Device fabrication

BP (crystals from hqgraphene) was exfoliated using blue Nitto tape onto polydimethylsiloxane (PDMS) stamps and suitable flakes were identified. Flakes were chosen on the basis of the following parameters: contrast in the false-color microscope images in transmission (lower-contrast flakes were thinner), size (>30 μm by 30 μm for spectroscopic measurements), and shape (rectangular/square shapes with easily identifiable axes were chosen for ease of fabrication and polarization measurements). Thin hBN flakes [bulk crystals from the National Institute of Materials Science (NIMS)] were exfoliated onto SiO2/Si (double side polished) and identified on the basis of their colors. The thickness of each flake was later checked with atomic force microscopy (AFM). Large flakes of hBN were selected so that the BP would be fully encapsulated (this is important to prevent any ambient degradation of BP). Once the bottom hBN was identified, an appropriate BP flake was transferred from PDMS on to hBN using the dry transfer technique at 60°C slowly, ensuring a clean interface; the cleanliness of this interface is the most important since it hosts the 2DEG in BP. Another large BN flake was then picked up with polycarbonate (PC)/PDMS at 90°C and then dropped on the BP/hBN stack at 180°C slowly, ensuring that two edges of BP were exposed. For the device discussed in this paper, the exposed edges were along the AC direction for maximal functionality and accurate estimation of mobilities along the same. The PC was then washed off with chloroform for 10 min and isopropyl alcohol (IPA) for 30 s and dried with N2. Polymethyl methacrylate 950A4 was spun at 3000 rpm for 1 min (thickness, ~200 nm) and then baked at 180°C for 3 min for electron beam lithography. Electrical contacts to the BP were written with electron beam lithography at an acceleration voltage of 100 keV and a beam current of 1 nA (area dosage of 1350 μC/cm2), developed in methyl isobutyl ketone:IPA 1:3 for 1 min and then rinsed in IPA for 30 s (followed by blow drying with N2). Metal (Ti/Au 5 nm/95 nm) was evaporated at 0.5 A·/s and 1 A·/s, respectively, at a base pressure of 7 × 10−8 torr, ensuring electrical contact. All the processing steps were done inside the glovebox to prevent degradation, except the e-beam lithography and the step between developing the resist and metal evaporation. The time between developing and loading in the loadlock for metal evaporation was less than 2 min.


Once the device fabrication was complete, the chip was wire-bonded onto a custom-made printed circuit board and mounted on a polarization-resolved Raman spectroscopy setup. Polarized Raman measurements were used to confirm the axes of BP. Two Keithley 2400s were used (automated with LabView scripts) for the DC transport measurements, which involved two different methods of measurement: (i) At a constant source-drain voltage, the gate voltage was swept from 0 up to the maximum positive voltage, back to 0, then to the negative maximum voltage, and then to 0 at 0.1 V/s. (ii) At a constant gate voltage, the source-drain voltage was swept in a similar fashion. Both modes of measurements show highly similar MCP and on/off ratios and linear source-drain transport showing ohmic contacts (at room temperature). Then, the printed circuit board was mounted onto a (Nicolet iS50) Fourier transform IR spectrometer coupled with an IR microscope setup. A 15× Cassegrain objective with numerical aperture = 0.58 was used for all the measurements. A KBr beam splitter was used for the interferometry, and a KBr wire-grid linear polarizer for polarization resolved reflection measurements. Reflection spectra were acquired using a liquid nitrogen–cooled HgCdTe detector from 600 to 8000 cm−1 with a resolution of 4 cm−1. The linear polarizer was used in the optical path before the sample to polarize the incident light along the two principal axes of BP. Voltage was applied with a Keithley 2400. During the optical measurements, the source and drain were held at the same voltage and the back gate voltage was systematically varied from −90 to +90 V (higher voltages were avoided to prevent damage to the device, but based on our previous experience, most of these devices may survive up to much higher voltages since breakdown usually occurs above 120 to 140 V).The BP thickness was examined after all the measurements were done since we do not have an AFM in the glovebox. Good correlation was found between the optical contrast and AFM height checks. Also, the hBN top and bottom flakes were inspected with IR spectroscopy before the assembly of the device to extract the phonon parameters.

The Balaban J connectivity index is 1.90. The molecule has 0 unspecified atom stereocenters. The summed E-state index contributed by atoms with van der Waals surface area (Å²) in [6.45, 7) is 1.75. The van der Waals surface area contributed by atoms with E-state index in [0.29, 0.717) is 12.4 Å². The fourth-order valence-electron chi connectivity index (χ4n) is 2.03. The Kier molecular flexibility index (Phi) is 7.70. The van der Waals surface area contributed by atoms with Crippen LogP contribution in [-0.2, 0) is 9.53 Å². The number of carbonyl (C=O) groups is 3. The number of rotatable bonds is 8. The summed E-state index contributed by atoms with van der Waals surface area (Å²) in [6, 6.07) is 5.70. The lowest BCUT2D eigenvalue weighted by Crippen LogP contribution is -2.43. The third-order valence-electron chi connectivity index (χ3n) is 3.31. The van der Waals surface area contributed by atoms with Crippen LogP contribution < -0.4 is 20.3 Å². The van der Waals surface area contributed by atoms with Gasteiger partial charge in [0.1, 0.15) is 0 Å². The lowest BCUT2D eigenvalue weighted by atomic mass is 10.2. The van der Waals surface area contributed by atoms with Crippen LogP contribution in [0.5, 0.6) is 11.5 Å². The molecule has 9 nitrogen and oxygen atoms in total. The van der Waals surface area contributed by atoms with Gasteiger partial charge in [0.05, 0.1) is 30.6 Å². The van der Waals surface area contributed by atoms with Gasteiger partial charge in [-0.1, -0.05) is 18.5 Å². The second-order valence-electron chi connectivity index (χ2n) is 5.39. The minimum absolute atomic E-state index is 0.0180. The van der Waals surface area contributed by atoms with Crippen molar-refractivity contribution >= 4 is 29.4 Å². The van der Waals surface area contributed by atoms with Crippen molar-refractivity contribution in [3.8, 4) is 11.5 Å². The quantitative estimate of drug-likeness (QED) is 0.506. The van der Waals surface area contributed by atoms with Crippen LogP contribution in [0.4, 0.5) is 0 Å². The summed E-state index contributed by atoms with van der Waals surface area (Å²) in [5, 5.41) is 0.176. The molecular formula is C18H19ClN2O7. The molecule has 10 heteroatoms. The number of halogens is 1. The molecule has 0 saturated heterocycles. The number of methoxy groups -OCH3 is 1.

It should also be noted that for such long-wavelength IR measurements, systematic drifts in the system can lead to artificial features, and to eliminate any such effect, we adopted the following techniques: (i) After taking data at a specific voltage, the gate bias was taken to the MCP level and a spectrum was taken immediately, which served as a baseline/reference for that specific voltage. (ii) The manner in which voltages were scanned was completely randomized to ensure that the modulation seen is not a time-dependent drift in the system. (iii) The whole process was repeated on the same device four to five times to confirm a systematic change was seen.


Supplementary material for this article is available at

This is an open-access article distributed under the terms of the Creative Commons Attribution-NonCommercial license, which permits use, distribution, and reproduction in any medium, so long as the resultant use is not for commercial advantage and provided the original work is properly cited.


Acknowledgments: We thank Q. Guo regarding preliminary discussions about this project, J. Wong for discussions regarding transfer matrices, G. K. Shirmanesh for help with printed circuit boards for electrical measurements, and L. Kim for providing LabVIEW script to perform electrical measurements. Funding: We acknowledge support from the Department of Energy–Office of Science under grant DE-FG02-07ER46405. This research used resources of the Advanced Light Source, a U.S. DOE Office of Science User Facility under contract no. DE-AC02-05CH11231. K.W. and T.T. acknowledge support from the Elemental Strategy Initiative conducted by the MEXT, Japan, grant number JPMXP0112101001, JSPS KAKENHI grant number JP20H00354, and the CREST (JPMJCR15F3), JST. Author contributions: S.B., W.S.W., and H.A.A. conceived the project. S.B. and W.S.W. worked on fabrication, measurements, and analysis of preliminary data. S.B. fabricated, measured, and analyzed data from final samples. M.Y.G. assisted in electrical and optical measurements. S.B., W.S.W., and M.Y.G. discussed the implications of the results. H.A.A. supervised the project. H.A.B. assisted with additional and complementary measurements done at the ALS, Berkeley. K.W. and T.T. provided hBN and BP crystals. G.R.R. supervised some of the optical measurements. S.B. wrote the manuscript, and all authors provided important feedback. Competing interests: The authors declare that they have no competing interests. Data and materials availability: All data needed to evaluate the conclusions in the paper are present in the paper and/or the Supplementary Materials. Additional data related to this paper may be requested from the authors.

Stay Connected to Science Advances

Navigate This Article